OKLAHOMA CITY — Several Oklahoma Supreme Court justices suggested Tuesday that the Legislature’s approval of hundreds of millions of dollars in new revenue-raising measures earlier this year does pass constitutional muster.
Auto dealers, cigarette manufacturers and other interests have launched a court challenge to the increases. Attorneys for them told the state’s highest court during oral arguments that the new fees are actually unconstitutional “taxes” that violate a state constitutional prohibition against passing revenue-raising measures in the final five days of a legislative session and without a supermajority of lawmakers.
The measures include legislation to remove a 1.25 percent exemption on auto sales and create a new $1.50 fee on a pack of cigarettes to help close an $878 million hole in the budget for the fiscal year that began July 1 and avoid more cuts to state agencies and services.
“This bill was passed not figuratively — but literally — in the 11th hour,” said attorney Clyde Muchmore of the Oklahoma Automobile Dealers Association. Lifting the exemption will raise an estimated $125 million.
“It has the effect of raising revenue,” Muchmore said.
But some members of the state’s highest court said the measure simply eliminated a tax exemption put in place by lawmakers in 1937 and is not a new tax.
“The tax was already in place and the exemption was in place,” said Justice Noma Gurich.
“I see an exemption as an extremely different creature,” said Justice John Reif.
The new cigarette fee was also passed in the final five days of the legislative session and without a supermajority of lawmakers, said former U.S. Attorney Robert McCampbell, who represents Phillip Morris USA Inc., R.J Reynolds Tobacco Co. and others in a separate lawsuit.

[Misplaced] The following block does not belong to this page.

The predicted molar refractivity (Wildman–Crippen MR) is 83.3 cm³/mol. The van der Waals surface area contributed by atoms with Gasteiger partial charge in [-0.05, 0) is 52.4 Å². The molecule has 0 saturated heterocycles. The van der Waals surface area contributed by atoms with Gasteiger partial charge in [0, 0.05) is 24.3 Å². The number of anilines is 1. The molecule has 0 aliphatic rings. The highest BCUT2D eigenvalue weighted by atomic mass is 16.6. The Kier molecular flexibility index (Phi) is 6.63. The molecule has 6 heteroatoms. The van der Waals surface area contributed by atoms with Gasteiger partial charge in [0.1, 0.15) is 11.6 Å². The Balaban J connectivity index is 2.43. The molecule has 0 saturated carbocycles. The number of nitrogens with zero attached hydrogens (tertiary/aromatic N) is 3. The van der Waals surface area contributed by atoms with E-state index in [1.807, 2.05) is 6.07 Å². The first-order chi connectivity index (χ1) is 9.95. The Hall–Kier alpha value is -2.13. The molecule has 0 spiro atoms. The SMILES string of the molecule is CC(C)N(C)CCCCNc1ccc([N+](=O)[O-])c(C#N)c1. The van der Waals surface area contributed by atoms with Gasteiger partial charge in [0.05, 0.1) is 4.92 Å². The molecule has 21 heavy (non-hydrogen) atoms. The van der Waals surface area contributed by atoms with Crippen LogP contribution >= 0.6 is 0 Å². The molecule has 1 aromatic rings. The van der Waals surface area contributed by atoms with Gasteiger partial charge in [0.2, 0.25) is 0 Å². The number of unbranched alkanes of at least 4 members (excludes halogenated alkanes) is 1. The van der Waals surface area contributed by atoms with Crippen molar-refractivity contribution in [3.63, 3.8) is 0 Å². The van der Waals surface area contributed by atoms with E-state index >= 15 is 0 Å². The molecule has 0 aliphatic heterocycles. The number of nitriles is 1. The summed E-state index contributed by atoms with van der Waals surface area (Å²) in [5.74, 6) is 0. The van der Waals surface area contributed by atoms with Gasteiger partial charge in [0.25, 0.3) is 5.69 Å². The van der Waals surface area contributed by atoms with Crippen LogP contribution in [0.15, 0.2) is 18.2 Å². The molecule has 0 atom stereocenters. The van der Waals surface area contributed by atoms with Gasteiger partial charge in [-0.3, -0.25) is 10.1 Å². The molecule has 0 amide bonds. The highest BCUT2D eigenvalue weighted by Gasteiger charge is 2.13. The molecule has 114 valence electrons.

“It was passed in the last afternoon of the last day,” McCampbell said. “They could not have balanced the budget without that.”
But Oklahoma Solicitor General Mithun Mansinghani said the fee was adopted under the state’s powers to protect the public welfare by discouraging smoking and is not subject to the constitution’s revenue-raising guidelines.
“Without this bill 18,000 more people will die of smoking-related illnesses. That doesn’t sound like a revenue-raising bill to me,” he said.
Several justices questioned attorneys about the state’s power to adopt legislation and fees to protect the public good.
“Isn’t it true that tobacco has been taxed throughout the history of this state?” said Justice Noma Gurich. The last increase was authorized by a vote of the people in 2004, she said. The additional $1.50 fee will raise the total to more than $2.50 per pack.
Justice Patrick Wyrick characterized the cigarette tax as a “classic sin tax” to discourage smoking.
“The problem I have is where do you draw the line?” Wyrick said.
Justices did not indicate when they will hand down a ruling.
A separate lawsuit by Republican gubernatorial candidate Gary Richardson alleges three revenue raising measures, including lawsuit creates new fees for registering electric and compressed natural gas vehicles that is estimated to raise more than $1 million a year, were also adopted in violation of the constitutional provision.